In the early days of big data, organizations invested heavily in analytics talent, data platforms, and business intelligence units in the hopes of making key business activities better, cheaper, and faster. The majority of these efforts were for internal consumption only and had no direct value for customers. In 2013, however, scientists at the MIT Sloan Center for Systems Research (CISR) began observing a nascent approach toward data monetization they dubbed “data wrapping” that focused on assisting and delighting consumers.
Done well, data wrapping can yield a 60% average return on investment, according to a recent article in MIT Sloan Management Review (SMR) by CISR Principal Research Scientist Barbara H. Wixom, prenode co-CEO Ronny M. Schüritz, and MIT Sloan graduate researcher Killian Farrell. “Why Smart Companies Are Giving Customers More Data” is a must read for executives and product managers seeking to maximize the benefits of data wrapping.
What it is and where to begin
“Companies are data wrapping when they give data and analytics to customers as product features and customer experiences—such as spend categorizers, automatic sound optimizers, and shopper insights—with the goal of increasing a product’s value proposition,” write the research trio in SMR. They caution, however, that “the capabilities, processes, and skills that historically helped the company use data analytics … are insufficient for producing data analytics that delight customers.”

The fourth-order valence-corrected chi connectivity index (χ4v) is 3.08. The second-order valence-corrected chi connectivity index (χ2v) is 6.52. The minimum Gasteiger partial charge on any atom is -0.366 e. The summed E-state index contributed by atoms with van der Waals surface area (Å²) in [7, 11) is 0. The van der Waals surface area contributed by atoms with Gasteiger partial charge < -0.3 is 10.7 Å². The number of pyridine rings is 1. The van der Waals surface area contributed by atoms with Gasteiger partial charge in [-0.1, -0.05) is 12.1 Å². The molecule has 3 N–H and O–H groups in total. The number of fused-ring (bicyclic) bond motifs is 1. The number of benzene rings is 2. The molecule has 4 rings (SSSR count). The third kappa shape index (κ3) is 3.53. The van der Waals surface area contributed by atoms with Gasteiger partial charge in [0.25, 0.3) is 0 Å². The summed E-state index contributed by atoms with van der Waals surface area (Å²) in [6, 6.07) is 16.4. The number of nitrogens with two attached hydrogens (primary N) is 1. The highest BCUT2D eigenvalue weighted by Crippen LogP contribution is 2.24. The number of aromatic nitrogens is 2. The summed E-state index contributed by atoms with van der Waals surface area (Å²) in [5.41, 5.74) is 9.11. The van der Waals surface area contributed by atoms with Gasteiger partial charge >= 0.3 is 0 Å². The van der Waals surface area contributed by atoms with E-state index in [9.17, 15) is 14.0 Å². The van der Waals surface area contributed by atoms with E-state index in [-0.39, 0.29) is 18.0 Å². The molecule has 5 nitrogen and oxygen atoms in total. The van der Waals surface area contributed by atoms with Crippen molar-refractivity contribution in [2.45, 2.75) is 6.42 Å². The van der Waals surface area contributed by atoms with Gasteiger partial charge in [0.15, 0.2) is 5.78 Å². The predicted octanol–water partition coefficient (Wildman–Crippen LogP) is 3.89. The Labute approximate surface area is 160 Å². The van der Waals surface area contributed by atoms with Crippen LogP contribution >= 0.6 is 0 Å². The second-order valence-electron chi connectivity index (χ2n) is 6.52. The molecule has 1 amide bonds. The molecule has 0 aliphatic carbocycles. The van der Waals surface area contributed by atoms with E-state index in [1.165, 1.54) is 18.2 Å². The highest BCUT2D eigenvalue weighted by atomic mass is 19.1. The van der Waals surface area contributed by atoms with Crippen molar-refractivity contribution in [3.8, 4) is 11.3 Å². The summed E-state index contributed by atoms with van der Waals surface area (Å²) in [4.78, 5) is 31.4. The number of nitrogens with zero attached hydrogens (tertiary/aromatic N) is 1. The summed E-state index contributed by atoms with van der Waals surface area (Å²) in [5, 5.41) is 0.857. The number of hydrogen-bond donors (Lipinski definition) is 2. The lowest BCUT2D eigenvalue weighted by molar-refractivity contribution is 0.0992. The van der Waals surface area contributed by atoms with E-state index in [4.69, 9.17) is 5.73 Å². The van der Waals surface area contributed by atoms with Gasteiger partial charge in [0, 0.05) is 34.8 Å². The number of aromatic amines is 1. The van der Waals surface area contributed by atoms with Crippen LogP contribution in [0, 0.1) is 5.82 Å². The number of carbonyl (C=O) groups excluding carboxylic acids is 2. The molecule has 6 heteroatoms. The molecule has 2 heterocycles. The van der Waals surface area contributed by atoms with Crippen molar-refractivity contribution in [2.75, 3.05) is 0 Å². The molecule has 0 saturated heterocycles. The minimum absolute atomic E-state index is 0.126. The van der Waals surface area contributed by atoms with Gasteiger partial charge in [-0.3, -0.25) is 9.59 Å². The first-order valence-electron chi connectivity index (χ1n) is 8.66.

Using insights gained from in-depth case studies, interviews with company leaders and project teams, hundreds of use cases, and a survey of 500+ product managers worldwide, Wixom and her colleagues have distilled the creation of well-wrapped data into three steps. The first is to assemble a multidisciplinary team that includes data analytics and IT staff but is headed by product owners and managers. That hierarchy is key, according to the researchers.
Learning from high-performing data wrappers
“Product owners and managers,” they write, “deeply understand a product’s cost structure and the customers being served…. They also have access to customer-facing processes and channels that help the company sense and respond to customer needs.” Such teams are well equipped to deliver on the second step of successful data wrapping—designing features and experiences that inspire customer action. Value ensues when customers are prompted to a behavior or experience that meets a compelling need (e.g., saving time or money).
The third and final step of high-return data wrapping is measuring impact. The researchers report that companies “draw upon a portfolio of techniques such as usage tracking, A/B testing, controlled experiments, customer surveys, and pilot studies to get a good sense of their data-wrapping outcomes.” The design principles described in “Why Smart Companies Are Giving Customers More Data” are supported with examples of successfully deployed data wrappers from BBVA, PepsiCo, and the Australian hearing solutions manufacturer Cochlear.
Based on their research, Wixom, Schüritz, and Farrell estimate that data wrapping provides 26% of the value a typical company yields from all data monetization initiatives. They also write that in today’s digital world, customers increasingly expect value from data analytics. The clear bottom line: companies that fail to deliver such value will surely be left behind.